Kwanzaa is celebrated from December 26 to January 1. According to the book “The Seven Days of Kwanzaa” by Angela Shelf Medearis, “In 1966, Dr. Karenga created Kwanzaa, a cultural holiday based upon the ancient customs of Africa … Dr. Karenga hoped that the things that were studied and practiced during Kwanzaa would guide African-Americans all year long.” Each day of Kwanzaa covers one of the seven Kwanzaa principles. On each day of Kwanzaa, Indy K12 will explore how these principles can be applied to education.
Ujima is the Kwanzaa principle of collective work and responsibility. It is the notion that we should work together to solve our problems and other people’s problems. In education, this is hard. It is hard to help others when you do not agree with them, or you do not understand their stance. One way we can do this is to not bring harm to others. There is a fine line between constructive criticism and seeking annihilation. We can disagree and still choose peace.
This also means not turning our back on others just because we have gotten ahead or gotten ours. How many times have we heard a teacher say, “Already got my education.” This statement normally comes after difficulty with students. Although this is true. There is a difference between saying this and living out these words. Teachers live out these words when they are unwilling to help and push students to excellence even though they are difficult to deal with. Teachers must keep the big picture in mind. If they give up on students now, they might not become the type of citizens that will be productive in society.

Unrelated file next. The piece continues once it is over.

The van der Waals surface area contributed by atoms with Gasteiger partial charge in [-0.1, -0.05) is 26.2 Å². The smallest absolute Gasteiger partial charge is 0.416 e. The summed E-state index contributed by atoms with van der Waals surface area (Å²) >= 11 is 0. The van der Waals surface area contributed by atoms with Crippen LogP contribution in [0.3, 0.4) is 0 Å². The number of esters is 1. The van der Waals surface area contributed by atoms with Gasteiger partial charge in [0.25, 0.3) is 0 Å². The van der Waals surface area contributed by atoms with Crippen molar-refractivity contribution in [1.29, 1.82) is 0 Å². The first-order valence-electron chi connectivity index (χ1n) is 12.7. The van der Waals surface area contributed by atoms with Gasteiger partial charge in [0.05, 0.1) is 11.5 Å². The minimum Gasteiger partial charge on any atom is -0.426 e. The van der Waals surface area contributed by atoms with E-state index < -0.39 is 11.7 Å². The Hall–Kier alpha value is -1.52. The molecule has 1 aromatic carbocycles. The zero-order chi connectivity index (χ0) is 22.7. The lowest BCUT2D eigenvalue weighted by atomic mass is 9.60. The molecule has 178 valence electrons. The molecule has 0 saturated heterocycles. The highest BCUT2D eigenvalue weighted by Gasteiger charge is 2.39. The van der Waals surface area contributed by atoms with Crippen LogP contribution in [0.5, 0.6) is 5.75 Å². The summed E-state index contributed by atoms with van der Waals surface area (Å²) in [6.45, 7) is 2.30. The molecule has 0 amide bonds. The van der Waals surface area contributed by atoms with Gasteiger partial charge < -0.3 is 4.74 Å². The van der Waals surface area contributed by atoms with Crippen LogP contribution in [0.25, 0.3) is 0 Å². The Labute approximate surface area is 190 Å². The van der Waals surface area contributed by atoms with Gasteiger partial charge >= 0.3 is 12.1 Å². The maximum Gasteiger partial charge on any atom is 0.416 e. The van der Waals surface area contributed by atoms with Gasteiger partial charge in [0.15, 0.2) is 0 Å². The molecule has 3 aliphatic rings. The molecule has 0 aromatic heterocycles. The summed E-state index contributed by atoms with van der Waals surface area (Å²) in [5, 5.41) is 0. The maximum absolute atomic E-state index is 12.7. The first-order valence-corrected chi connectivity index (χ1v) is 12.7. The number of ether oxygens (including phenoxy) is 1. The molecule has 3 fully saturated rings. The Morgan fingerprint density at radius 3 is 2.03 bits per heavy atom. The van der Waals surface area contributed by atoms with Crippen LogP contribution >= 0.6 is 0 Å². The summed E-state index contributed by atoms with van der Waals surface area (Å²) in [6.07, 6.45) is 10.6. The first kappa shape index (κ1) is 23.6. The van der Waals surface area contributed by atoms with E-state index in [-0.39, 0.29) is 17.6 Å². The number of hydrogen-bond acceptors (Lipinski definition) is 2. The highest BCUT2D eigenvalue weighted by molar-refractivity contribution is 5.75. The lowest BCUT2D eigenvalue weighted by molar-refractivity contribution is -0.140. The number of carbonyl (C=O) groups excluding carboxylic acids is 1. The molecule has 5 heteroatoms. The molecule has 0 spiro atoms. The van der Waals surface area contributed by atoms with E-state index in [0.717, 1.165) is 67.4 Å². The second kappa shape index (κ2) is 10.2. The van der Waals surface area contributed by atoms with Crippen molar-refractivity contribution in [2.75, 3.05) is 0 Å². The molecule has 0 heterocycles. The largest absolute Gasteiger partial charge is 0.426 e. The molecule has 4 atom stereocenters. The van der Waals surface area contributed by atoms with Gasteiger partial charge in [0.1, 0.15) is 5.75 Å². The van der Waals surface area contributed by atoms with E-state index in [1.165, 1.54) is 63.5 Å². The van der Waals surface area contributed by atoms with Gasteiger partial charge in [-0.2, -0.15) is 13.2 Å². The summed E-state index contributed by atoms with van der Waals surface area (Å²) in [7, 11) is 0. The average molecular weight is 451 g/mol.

Collective work and responsibility are also important for administrators to remember. Firing teachers, especially during a teacher shortage, might not be the best solution. More administrators need to take responsibility for getting teachers to the level they need them to be instead of giving the teachers the boot. I am not saying there are situations that do not warrant firing. I am saying that all administrators should realize that even if teachers interview well they may still have skill gaps, so administrators should be responsible for growing their staff. If they do not know how to do this, they should work collectively with other administrators to learn how.
Ujima requires us to think of others and not be self-centered. In the movie “Soul Food,” the mother said, “one finger pointing the blame don’t make no impact but you ball up all them fingers into a mighty fist and you can strike a mighty blow.” It is easy to blame others for their shortcomings; it is harder to help them so the education system as a whole is better. When we all think of others while working together, we can be a powerful force.